As well as Boswell (previous post), there are quite a few literary connections to St Martins within Ludgate, including with Charles Dickens and Shakespeare.
In “Little Dorritt”, Arthur Clenham, sitting in a coffee house on Ludgate Hill on Sunday evening, hears the church bells ring out.
William Shakespeare had his winter theatre just a few streets away.
And “I owe you three farthings say the bells of St Martins”, from the old “Oranges and Lemons” nursery rhyme could be referring to St Martin within Ludgate which did have a ring of five bells, of which one now remains on display in the church.
Tomorrow (18 October) is the birthday of James Boswell, the famous 18th century biographer. His biography of Samuel Johnson is thought by many to be the greatest biography written in the English language.
Boswell was a regular at church services in St Martin within Ludgate, a Wren church that survived WWII mainly undamaged.
Johnson was born in Lichfield and inside his house, which is now a museum, there is a 19th century stained glass window which is a portrait of the great lexicographer with Lichfield Cathedral in the background.
Today is the birthday of Samuel Johnson, the creator of one of the most important dictionaries in the history of the English language. The London house where he lived from 1748 to 1759 and where he wrote the dictionary, is now open as a very interesting museum.
“I will not cease from Mental Fight,
Nor shall my Sword sleep in my hand:
Till we have built Jerusalem,
In Englands green & pleasant Land.”
The great 18th century English poet, William Blake, died 190 years ago, today.
Blake was influenced by the ideals of the French and American revolutions and was a non-conformist who was opposed to organised religion. He was buried in the Dissenter’s burial ground in Bunhill Fields.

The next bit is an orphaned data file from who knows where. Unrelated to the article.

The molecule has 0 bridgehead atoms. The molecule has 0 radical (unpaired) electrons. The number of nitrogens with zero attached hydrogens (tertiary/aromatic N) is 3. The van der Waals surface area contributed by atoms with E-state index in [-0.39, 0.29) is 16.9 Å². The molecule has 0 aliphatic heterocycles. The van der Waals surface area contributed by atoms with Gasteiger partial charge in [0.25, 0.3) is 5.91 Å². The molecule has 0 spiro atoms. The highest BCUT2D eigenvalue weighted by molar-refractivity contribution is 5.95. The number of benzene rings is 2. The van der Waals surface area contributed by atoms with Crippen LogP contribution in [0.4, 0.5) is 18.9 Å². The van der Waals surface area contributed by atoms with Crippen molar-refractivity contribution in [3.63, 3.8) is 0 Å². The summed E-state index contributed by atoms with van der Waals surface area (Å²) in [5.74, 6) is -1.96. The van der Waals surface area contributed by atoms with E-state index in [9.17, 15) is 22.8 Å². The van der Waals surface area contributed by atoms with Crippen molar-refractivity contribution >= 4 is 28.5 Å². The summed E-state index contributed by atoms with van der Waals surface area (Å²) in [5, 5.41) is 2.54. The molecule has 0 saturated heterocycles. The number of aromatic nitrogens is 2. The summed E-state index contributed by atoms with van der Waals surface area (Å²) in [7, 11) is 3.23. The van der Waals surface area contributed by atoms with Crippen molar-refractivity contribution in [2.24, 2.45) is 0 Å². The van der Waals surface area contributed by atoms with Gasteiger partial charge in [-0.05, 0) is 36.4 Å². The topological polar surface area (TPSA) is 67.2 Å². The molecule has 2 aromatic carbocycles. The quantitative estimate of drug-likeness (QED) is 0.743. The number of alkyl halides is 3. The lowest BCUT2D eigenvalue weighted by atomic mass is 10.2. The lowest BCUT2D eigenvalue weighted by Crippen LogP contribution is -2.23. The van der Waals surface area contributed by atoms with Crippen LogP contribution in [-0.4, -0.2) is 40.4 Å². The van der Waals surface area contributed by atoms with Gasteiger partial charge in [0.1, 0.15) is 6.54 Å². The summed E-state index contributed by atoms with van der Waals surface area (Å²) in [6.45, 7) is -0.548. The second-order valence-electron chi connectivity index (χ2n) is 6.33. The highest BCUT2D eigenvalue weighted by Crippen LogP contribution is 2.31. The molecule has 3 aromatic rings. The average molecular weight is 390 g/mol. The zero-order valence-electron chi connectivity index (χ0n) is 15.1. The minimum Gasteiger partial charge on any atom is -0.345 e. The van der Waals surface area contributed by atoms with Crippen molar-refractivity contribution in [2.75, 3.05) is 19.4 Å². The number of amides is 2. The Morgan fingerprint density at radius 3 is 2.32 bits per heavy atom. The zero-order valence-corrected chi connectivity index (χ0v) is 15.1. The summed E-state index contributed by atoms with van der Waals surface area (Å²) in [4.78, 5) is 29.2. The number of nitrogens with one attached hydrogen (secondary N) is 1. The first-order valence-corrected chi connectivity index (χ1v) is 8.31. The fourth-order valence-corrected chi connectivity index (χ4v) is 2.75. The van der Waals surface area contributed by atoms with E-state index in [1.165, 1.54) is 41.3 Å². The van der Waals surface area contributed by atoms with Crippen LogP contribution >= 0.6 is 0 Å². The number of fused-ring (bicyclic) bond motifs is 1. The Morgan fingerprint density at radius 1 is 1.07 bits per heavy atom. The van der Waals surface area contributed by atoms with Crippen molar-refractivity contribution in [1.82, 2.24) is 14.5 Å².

There is a memorial window to William Blake in Wesley’s Chapel, across the road from Bunhill Fields.
Arthur Phillip (see previous post) was born within earshot of the bells of Mary-le-Bow church which makes him a Cockney. He was baptised in All Hallows, Bread Street, which was a Wren designed church rebuilt after the Great Fire of London and demolished in 1878. A monument to Phillip was erected in St Mildred’s, Bread Street in 1932, but this church too was destroyed in WWII bombing. Phillip’s bust was rescued from the ruins and placed in nearby Mary-le-Bow. More details about how Phillip rose from his lowly beginnings to become an admiral in the British Navy can be found in Michael Pembroke’s interesting biography.
The poet and revolutionary, Ugo Foscolo, (see previous blog) has an impressive monument in Santa Croce. In the same church are the tombs of many other great Italians such as Michelangelo, Galileo, Machiavelli, and Rossini.
The Italian poet, Ugo Foscolo, lived in London for the last eleven years of his life. He died in Turnham Green, a suburb adjoining Chiswick, and was buried in the graveyard of St Nicholas, Chiswick – the same resting place as for William Hogarth (see previous blog).
In 1871, at the behest of the King of Italy, Foscolo’s remains were moved to Santa Croce in Florence.